As the Father loves: context

deeplyrooted-cr9 As the Father loves me, so I also love you. Remain in my love. 10 If you keep my commandments, you will remain in my love, just as I have kept my Father’s commandments and remain in his love. 11 “I have told you this so that my joy may be in you and your joy may be complete. 12 This is my commandment: love one another as I love you. 13 No one has greater love than this, to lay down one’s life for one’s friends. 14 You are my friends if you do what I command you. 15 I no longer call you slaves, because a slave does not know what his master is doing. I have called you friends, because I have told you everything I have heard from my Father. 16 It was not you who chose me, but I who chose you and appointed you to go and bear fruit that will remain, so that whatever you ask the Father in my name he may give you. 17 This I command you: love one another.

Context. This gospel continues the pericope begun last week (John 15:1-8) that begins “I am the true vine…” The gospel is part of the larger “Farewell Discourse” that occurs during the evening when Jesus gathered with his apostles for the “Last Supper” before his passion and death. Some point from last week’s notes are:

  • When Jesus speaks of himself as the vine, then, his words are not only self-revelatory, but are revelatory of the interrelationship of God, Jesus, and the community in the life of faith as well. All three elements—gardener, vine, and branches—are essential to the production of fruit.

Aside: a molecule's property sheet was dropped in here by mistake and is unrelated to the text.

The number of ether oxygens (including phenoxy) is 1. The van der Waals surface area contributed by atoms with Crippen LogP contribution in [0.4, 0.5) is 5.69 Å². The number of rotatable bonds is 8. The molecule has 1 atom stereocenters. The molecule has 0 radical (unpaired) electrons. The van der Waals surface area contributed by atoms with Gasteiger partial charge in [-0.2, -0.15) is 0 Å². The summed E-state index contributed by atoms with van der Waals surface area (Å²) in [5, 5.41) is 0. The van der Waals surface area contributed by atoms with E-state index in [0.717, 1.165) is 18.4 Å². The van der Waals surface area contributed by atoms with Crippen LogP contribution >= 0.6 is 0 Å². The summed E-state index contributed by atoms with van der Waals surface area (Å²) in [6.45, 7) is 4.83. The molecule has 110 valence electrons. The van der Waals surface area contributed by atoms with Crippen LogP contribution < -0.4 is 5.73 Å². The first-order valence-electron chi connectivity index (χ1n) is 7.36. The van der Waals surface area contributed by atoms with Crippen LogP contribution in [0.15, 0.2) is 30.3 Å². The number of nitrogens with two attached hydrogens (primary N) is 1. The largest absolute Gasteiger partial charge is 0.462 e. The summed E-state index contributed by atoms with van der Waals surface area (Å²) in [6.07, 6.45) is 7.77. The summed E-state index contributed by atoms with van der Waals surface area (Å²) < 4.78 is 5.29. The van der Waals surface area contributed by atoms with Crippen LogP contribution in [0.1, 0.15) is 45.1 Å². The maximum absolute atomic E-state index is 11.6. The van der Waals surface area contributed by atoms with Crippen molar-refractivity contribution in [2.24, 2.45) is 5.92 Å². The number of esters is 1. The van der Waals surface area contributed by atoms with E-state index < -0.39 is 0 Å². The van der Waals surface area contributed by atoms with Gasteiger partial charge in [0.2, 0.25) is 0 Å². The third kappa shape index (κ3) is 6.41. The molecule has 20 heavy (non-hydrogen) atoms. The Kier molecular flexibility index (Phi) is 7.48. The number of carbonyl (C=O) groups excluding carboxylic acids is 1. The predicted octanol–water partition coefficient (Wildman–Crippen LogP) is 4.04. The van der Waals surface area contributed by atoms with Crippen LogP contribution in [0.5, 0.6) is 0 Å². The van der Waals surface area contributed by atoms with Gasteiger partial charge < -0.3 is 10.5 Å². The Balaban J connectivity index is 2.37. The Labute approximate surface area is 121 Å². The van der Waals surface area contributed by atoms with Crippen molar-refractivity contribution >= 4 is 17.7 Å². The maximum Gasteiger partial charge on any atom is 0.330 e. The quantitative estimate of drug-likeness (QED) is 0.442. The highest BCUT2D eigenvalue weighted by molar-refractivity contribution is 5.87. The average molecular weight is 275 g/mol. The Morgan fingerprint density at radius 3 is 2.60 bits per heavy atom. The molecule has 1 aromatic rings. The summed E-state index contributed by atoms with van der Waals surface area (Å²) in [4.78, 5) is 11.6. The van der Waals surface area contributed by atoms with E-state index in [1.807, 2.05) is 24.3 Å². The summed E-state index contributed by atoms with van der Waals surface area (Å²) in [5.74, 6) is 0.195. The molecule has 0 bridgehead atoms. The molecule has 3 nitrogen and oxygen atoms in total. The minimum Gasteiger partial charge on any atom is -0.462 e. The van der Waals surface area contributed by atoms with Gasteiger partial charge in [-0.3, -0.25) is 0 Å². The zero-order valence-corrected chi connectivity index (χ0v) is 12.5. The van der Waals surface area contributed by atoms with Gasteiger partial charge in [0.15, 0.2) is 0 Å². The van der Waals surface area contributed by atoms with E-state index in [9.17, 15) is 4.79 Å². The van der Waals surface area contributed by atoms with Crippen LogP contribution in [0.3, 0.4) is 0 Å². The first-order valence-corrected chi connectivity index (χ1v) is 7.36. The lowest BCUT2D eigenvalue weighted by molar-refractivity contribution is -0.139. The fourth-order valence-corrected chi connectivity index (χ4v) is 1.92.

• The disciples are cautioned to always remain in Jesus (v.4) where the vine grower can prune (purify, cleanse) so that the branch may bear more fruit.
  • The “tools of the trade” for cutting and pruning are “the words that I spoke to you” (v.3)
  • The emphasis is on the bearing of fruit. That is the only reason for growing a vine; as Ezekiel pointed out long before, a vine does not yield timber (Ezek 15). In a vineyard fruitfulness is not simply desirable; it is imperative; that is the whole point of the vineyard; it is what the vineyard is for. Pruning is resorted to [in order to] ensure that this takes place. Left to itself a vine will produce a good deal of unproductive growth.
  • Those who so remain in Christ and have Christ remaining in them keep on bearing fruit in quantity. Verse 5 concludes with an emphatic declaration of human helplessness apart from Christ. In isolation from him no spiritual achievement is possible.
  • In the v.8 Jesus makes it clear that “By this is my Father glorified, that you bear much fruit and become my disciples.” Ad Majorem Dei Gloriam – For the greater glory of God

There are many commentators who do not divide the reading (John 15:1-7) in the way the Lectionary does for the 5th and 6th Sundays of Easter. Gail O’Day sees a strong linguistic connections that should stay together and proposes these verses always be kept together

7 If you remain in me and my words remain in you, ask for whatever you want and it will be done for you. 8 By this is my Father glorified, that you bear much fruit and become my disciples. 9 As the Father loves me, so I also love you. Remain in my love.

It is the linguistic continuity provided by the words “remain” (meno), “bear much fruit” (karpos polys) both leading to “love” (agapē). All of this points to a connection between the branch and the vines, between believers and Jesus, Jesus’ word, and Jesus’ love.

On a final language note, throughout these verses, the “you” is plural –always referring to the community of believers.

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